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Is Gluten Sensitivity a Key Cause of Fibromyalgia?

A new study connects fibromyalgia and non-celiac gluten sensitivity.


This t-shirt sums up common feeling of fibromyalgia sufferers. Photo: CC--Forsaken Fotos

Celiac.com 04/10/2017 - Fibromyalgia syndrome is a debilitating condition of unknown cause, and only treatment approaches at present offer only limited relief from symptoms. Some fibromyalgia sufferers seem to benefit from a gluten-free diet, but there's not a great amount of data on the benefits of a gluten-free diet in fibromyalgia sufferers who do not have celiac disease.

A team of researchers recently set out to describe 20 selected patients with fibromyalgia, but without celiac disease, whose symptoms improved when they followed a gluten-free diet. The research team included Carlos Isasi, Isabel Colmenero, Fernando Casco, Eva Tejerina, Natalia Fernandez, José I. Serrano-Vela, Maria J. Castro, and Luis F. Villa.

They are variously associated with the Department of Rheumatology, Hospital Puerta de Hierro, Majadahonda Madrid, Spain; the Department of Pathology, Hospital Infantil Niño Jesús, Madrid, Spain; the Department of Pathology, Hospital Puerta de Hierro, Majadahonda Madrid, Spain; the Department of Gastroenterology, Hospital Puerta de Hierro, Majadahonda Madrid, Spain; the Celiac and Gluten Sensitive patients Association of Madrid, Madrid, Spain; and with the Department of Immunology, Hospital Doce de Octubre, Madrid, Spain.

What researchers now call non-celiac gluten-sensitivity is a daily common, yet treatable condition, with a range of symptoms that dovetail with many symptoms of fibromyalgia, including chronic musculoskeletal pain, asthenia, and irritable bowel syndrome.

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All patients underwent anti-transglutaminase assay, duodenal biopsy, and HLA typing. To rule out celiac disease in their test subjects, the research team used negative anti-transglutaminase assay results, together with the absence of villous atrophy in the duodenal biopsy.

All patients showed signs of intraepithelial lymphocytosis with no villous atrophy. The doctors defined a positive clinical response as the achievement of at least one of the following: remission of fibromyalgia-associated pain, return to work, return to normal life, or the discontinuation of opioids. Doctors followed on the patients from 5 to 31 months, with a follow-up period of 16 months, on average.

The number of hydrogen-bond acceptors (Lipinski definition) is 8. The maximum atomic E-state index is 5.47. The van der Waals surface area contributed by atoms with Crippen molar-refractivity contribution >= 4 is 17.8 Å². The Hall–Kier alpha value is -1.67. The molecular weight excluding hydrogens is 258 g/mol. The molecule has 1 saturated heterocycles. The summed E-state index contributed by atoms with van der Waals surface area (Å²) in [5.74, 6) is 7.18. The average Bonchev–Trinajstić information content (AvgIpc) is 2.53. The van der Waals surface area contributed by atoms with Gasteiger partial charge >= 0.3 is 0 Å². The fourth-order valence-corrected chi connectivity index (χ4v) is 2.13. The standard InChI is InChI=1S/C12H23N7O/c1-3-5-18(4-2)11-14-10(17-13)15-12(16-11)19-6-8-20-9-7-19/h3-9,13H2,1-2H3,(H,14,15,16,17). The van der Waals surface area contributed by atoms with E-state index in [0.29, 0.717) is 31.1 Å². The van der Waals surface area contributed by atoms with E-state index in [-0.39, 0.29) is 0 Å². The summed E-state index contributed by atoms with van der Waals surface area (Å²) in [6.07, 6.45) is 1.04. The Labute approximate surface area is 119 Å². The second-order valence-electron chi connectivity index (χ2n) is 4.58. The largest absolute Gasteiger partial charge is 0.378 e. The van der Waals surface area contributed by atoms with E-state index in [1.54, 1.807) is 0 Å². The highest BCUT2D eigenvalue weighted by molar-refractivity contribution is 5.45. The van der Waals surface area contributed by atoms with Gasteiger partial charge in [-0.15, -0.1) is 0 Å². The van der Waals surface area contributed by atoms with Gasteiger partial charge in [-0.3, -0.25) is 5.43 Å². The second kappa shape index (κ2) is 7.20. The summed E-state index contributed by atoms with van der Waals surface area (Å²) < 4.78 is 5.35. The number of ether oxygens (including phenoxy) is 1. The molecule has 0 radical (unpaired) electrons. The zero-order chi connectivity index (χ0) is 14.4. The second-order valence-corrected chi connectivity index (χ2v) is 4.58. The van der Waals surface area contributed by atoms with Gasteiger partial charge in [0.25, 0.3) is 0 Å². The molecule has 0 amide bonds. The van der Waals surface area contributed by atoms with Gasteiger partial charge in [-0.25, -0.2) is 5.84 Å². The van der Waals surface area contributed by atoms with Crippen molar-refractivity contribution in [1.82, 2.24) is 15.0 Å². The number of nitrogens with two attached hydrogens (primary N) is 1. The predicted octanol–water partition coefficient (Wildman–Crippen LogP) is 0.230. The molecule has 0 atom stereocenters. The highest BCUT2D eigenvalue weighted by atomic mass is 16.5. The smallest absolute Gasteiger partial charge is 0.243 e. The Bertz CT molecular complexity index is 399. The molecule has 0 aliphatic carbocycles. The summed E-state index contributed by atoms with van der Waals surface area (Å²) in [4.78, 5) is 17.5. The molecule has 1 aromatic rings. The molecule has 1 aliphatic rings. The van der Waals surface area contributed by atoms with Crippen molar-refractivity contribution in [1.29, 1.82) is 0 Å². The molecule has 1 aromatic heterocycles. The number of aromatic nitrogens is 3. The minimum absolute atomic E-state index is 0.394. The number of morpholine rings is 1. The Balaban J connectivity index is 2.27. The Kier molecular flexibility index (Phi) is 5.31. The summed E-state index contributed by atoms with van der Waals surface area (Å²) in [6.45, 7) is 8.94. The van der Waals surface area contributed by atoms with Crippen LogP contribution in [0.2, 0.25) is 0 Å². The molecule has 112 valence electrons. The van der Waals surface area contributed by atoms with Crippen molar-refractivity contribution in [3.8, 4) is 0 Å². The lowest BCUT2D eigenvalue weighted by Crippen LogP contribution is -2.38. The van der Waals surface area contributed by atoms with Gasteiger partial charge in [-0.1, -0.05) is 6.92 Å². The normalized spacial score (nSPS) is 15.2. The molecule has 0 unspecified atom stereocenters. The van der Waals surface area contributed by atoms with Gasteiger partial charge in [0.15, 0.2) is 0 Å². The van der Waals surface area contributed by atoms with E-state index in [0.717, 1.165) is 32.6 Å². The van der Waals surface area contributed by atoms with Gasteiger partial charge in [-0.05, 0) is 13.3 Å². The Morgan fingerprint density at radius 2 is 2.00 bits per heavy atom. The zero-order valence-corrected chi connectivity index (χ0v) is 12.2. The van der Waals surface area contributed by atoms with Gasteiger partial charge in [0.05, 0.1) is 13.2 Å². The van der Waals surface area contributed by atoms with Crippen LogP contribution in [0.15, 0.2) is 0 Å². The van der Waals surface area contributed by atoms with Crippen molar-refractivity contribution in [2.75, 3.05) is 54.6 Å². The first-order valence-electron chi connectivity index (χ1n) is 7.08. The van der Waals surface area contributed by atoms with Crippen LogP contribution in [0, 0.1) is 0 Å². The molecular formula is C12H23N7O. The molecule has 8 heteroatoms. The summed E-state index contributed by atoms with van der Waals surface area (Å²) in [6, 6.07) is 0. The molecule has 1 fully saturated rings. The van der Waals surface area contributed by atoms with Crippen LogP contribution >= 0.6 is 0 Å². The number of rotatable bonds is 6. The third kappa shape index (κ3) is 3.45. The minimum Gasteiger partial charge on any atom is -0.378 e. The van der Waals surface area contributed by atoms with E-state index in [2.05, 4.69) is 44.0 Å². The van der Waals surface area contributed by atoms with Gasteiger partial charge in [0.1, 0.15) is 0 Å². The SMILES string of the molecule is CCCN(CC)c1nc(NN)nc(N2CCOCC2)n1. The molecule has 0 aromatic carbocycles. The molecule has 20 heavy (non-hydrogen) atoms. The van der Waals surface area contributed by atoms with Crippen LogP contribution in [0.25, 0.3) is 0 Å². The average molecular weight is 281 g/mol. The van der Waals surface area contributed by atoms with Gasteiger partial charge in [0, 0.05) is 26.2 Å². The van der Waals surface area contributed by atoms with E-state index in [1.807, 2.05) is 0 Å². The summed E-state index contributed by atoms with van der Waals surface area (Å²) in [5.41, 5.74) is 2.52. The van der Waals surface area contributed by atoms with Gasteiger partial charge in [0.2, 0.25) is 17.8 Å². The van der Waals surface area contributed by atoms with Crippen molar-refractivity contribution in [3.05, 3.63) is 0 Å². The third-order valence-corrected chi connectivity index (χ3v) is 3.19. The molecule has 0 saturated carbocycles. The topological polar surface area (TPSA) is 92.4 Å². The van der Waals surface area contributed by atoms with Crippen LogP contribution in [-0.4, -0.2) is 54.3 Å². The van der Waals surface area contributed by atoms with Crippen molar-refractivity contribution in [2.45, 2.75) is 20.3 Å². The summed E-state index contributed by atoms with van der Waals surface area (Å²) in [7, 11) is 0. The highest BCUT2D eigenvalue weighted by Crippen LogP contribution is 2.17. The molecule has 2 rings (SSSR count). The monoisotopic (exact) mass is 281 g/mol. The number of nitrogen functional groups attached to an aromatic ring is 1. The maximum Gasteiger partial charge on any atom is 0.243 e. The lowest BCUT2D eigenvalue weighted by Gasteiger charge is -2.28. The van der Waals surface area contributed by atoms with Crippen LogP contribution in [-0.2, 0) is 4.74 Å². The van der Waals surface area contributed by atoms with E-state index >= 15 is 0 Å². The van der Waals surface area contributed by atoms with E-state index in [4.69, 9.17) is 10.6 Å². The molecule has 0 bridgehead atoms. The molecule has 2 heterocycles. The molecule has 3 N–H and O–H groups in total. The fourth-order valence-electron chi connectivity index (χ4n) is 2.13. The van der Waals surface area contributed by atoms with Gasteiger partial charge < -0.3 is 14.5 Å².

The level of widespread chronic pain improved dramatically for all patients; for 15 patients, chronic widespread pain was no longer present, indicating remission of FM. Fifteen patients returned to work or normal life. In three patients who had been previously treated in pain units with opioids, these drugs were discontinued. Fatigue, gastrointestinal symptoms, migraine, and depression also improved together with pain. Patients #2 and #3, both with oral aphthae, went into complete remission for psoriatic arthritis and undifferentiated spondyloarthritis.

These results strengthen the idea that non-celiac gluten sensitivity may play a key role in the development of fibromyalgia syndrome.

Source:

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2 Responses:

 
Laura
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said this on
21 Apr 2017 12:27:32 PM PDT
Several years ago, I was in line at the grocers. The man behind me noticed the GF foods on the belt. I told him that I had celiac disease. He then said; "I have a story for you." "My daughter suffered from fibromyalgia for many years. Last year while at her doctors office, he told her to not eat any gluten. She complied. Upon return to the doctor six months later, the doctor said, "I have something to tell you". "You no longer have fibromyalgia."" He father stated that his daughter has remained compliant and is no longer in constant pain.

 
Frank
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said this on
25 Apr 2017 8:21:29 PM PDT
I think you skipped the part where the study explains that a high percentage of the patients were in remission at the end of the study.




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